Spamland #1 (00:21)='Agonist Dopplegä'
Foul Metamorphosis (Timecode 01:00:21)

The frame cuts to mid-distance, the agonist’s dopplegänger exiting frame left, at which point the agonist and narrative capitulate, the agonist helplessly exclaiming, “That’s why there is no record of them!

The acoustic landscape unquestionably owes a heavy unacknowledged debt to Aphex Twin’s “Analogue Bubblebath 3 (excerpt).”1 Another “source” for this disjunctively synthesized narrative is repurposed content originally designed by humans to circumvent software that hinders the transmission and replication of what we call “SPAM.” That such software can be fooled, whether by specially-engineered semiotic fragments or statistical improbability, means that the spam now contains what is by definition (because it escapes the software definition of “junk”) meaningful content. Pieces of narrative, proper nouns, plot trajectory: filter-dodging junk email transmissions contain renatured semiotic resources, and these resources can be used to coax, by the Twenty-First century data bricoleur, narrative structure and movement.2

In this instance, using that which is at hand deforms the topology of the body without organs by reterritorializing flows previously connected to the production of scam and spam. The procedure is dizzying even as it articulates a schematic of datastreams engineered, pilfered, and redirected. Fragments of syntax designed to open informatic throttles—so that transmissions may reach humans who will, upon receiving that information, direct portions of symbolic and electronic capital to those very networks whose production is inhibited by those throttles—are synthesized into a contrafluent narrative. That is, spam networks profit by successfully routing data using data as camouflage; however, when bricoleurs like The Brothers McLeod mine that data for narrative source material, the body of capital buds a new organ which secretes intended aesthetic value. end of article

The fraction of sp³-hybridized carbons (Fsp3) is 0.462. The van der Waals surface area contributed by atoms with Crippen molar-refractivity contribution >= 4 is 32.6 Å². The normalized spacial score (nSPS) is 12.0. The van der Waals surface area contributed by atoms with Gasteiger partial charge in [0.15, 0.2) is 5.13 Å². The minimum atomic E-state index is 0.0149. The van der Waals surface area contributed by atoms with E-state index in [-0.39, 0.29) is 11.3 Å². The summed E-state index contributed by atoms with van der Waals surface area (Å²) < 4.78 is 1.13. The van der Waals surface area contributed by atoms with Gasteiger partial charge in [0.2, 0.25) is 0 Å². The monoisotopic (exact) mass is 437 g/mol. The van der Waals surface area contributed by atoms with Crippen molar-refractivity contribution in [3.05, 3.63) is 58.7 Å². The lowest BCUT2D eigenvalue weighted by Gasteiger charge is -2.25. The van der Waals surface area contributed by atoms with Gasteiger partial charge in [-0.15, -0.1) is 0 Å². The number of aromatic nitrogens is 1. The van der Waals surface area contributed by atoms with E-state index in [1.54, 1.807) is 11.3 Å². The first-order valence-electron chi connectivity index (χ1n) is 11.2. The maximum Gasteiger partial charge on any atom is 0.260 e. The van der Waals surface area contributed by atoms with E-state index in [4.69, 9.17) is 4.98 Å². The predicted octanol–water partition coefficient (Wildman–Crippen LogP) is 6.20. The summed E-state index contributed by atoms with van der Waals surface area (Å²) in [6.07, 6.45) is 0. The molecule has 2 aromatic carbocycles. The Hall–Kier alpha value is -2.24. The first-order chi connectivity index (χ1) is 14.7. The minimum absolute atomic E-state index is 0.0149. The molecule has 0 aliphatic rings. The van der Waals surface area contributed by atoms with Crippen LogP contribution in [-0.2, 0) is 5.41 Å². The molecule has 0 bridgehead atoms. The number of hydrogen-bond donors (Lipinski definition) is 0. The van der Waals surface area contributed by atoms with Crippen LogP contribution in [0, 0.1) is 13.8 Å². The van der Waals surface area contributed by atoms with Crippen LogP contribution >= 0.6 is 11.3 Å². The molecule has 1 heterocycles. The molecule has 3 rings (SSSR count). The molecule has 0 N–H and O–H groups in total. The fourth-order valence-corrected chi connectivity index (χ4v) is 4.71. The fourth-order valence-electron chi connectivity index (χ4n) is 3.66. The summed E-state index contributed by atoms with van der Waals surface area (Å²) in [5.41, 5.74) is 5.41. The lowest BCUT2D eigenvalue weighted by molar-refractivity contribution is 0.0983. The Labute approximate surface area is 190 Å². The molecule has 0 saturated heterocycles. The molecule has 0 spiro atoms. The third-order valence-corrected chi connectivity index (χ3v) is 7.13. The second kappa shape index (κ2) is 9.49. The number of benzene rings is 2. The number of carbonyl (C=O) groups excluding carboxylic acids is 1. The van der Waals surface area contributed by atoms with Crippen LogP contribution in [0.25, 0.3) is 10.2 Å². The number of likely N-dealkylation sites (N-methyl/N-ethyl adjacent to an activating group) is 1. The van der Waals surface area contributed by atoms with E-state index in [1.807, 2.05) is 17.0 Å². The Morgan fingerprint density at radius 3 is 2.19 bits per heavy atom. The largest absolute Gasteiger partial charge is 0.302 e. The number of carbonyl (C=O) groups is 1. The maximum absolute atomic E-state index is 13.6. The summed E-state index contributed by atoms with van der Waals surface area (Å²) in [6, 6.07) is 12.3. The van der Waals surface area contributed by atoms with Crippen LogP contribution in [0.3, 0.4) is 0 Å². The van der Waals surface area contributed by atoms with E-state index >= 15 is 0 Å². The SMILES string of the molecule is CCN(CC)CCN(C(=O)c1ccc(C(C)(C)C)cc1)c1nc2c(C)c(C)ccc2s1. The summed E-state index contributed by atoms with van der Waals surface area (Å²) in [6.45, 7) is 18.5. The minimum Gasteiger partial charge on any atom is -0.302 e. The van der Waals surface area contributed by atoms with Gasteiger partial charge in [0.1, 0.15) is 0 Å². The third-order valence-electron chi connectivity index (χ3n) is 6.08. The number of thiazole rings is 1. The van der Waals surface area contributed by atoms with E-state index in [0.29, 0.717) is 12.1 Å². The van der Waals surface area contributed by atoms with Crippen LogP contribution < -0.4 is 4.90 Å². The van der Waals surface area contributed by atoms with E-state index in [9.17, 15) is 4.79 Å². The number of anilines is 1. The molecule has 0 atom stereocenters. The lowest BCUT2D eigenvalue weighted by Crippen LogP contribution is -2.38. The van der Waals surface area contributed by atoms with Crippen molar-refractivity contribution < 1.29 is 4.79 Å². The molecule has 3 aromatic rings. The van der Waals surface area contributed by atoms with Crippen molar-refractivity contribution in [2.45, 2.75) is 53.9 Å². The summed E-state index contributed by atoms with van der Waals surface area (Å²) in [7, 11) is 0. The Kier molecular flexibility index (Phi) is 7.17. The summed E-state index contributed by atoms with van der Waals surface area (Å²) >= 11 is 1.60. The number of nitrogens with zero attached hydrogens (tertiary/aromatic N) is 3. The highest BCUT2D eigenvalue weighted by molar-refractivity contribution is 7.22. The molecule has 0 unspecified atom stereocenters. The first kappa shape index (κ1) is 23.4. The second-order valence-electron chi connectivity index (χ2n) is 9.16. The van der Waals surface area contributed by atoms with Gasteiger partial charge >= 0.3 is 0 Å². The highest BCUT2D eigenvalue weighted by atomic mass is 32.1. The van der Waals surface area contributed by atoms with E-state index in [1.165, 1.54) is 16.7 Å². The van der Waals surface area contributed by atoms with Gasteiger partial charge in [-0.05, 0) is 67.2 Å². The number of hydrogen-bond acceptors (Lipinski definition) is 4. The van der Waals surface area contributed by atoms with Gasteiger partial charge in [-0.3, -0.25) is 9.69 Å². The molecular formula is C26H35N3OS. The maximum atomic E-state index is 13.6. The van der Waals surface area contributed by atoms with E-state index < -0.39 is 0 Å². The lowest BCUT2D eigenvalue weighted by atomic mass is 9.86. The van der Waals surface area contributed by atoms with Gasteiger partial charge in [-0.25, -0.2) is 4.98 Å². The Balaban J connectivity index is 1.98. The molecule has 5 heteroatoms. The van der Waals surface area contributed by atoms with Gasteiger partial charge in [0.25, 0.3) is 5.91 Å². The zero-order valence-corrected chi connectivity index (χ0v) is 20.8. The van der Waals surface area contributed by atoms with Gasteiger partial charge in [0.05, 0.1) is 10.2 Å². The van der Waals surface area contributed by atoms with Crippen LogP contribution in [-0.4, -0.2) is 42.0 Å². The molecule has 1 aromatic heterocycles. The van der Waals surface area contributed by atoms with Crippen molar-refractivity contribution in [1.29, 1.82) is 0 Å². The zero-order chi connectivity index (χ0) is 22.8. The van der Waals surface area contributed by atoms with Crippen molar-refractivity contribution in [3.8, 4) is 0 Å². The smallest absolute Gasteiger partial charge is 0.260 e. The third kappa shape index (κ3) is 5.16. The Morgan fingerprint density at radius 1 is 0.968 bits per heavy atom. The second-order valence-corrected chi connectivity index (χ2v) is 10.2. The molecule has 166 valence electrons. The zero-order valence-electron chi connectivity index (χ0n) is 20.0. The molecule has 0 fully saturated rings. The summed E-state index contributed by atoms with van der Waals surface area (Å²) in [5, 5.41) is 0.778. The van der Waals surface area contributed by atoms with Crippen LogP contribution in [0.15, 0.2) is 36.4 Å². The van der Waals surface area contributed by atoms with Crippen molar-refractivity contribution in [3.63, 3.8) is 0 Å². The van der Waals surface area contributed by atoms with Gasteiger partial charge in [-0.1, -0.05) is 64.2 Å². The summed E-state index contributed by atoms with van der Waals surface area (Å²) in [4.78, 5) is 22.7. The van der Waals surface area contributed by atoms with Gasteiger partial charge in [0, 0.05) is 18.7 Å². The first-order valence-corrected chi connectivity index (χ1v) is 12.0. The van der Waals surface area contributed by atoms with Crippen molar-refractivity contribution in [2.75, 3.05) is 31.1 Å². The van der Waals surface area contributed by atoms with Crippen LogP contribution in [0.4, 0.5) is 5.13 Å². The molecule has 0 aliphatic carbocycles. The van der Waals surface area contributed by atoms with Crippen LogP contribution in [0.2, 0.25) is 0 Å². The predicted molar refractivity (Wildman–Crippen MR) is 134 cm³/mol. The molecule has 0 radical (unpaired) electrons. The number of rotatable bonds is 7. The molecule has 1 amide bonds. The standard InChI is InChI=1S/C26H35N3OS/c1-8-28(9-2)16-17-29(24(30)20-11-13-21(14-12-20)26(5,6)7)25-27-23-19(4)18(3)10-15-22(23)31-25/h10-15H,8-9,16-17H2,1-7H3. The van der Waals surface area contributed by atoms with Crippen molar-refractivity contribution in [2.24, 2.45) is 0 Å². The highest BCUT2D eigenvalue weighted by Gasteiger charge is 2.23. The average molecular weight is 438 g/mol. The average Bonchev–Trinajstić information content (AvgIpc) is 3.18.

1 The track comes from a compilation album titled Trance Express, Vol. 1: The Sound of European Trance.

2 What follows are replicas, found in Google’s cache, of transmissions containing the semiotic fragments (identifiable, below, by their green coloring) which comprise the agonist’s monologue.

Source 1:


best online prjce on












with a sheaf of papers.

Excellent, Narcoses said. You have the will? The young man

nodded. The door was closed and sealed again.

Source 2:






Economize 50 % http://www.k[...]e.com


Quietly forward. Hands extended, fingers lightly bowed. Iron John was

order around, sit up, beg.

Whats it I done wrong?

Source 3:


It is so common to have problems with erecxxtion,

Try VIrAGRA and forget about it http://www.b[...]n.com

must have been settled well before the League ever found this planet.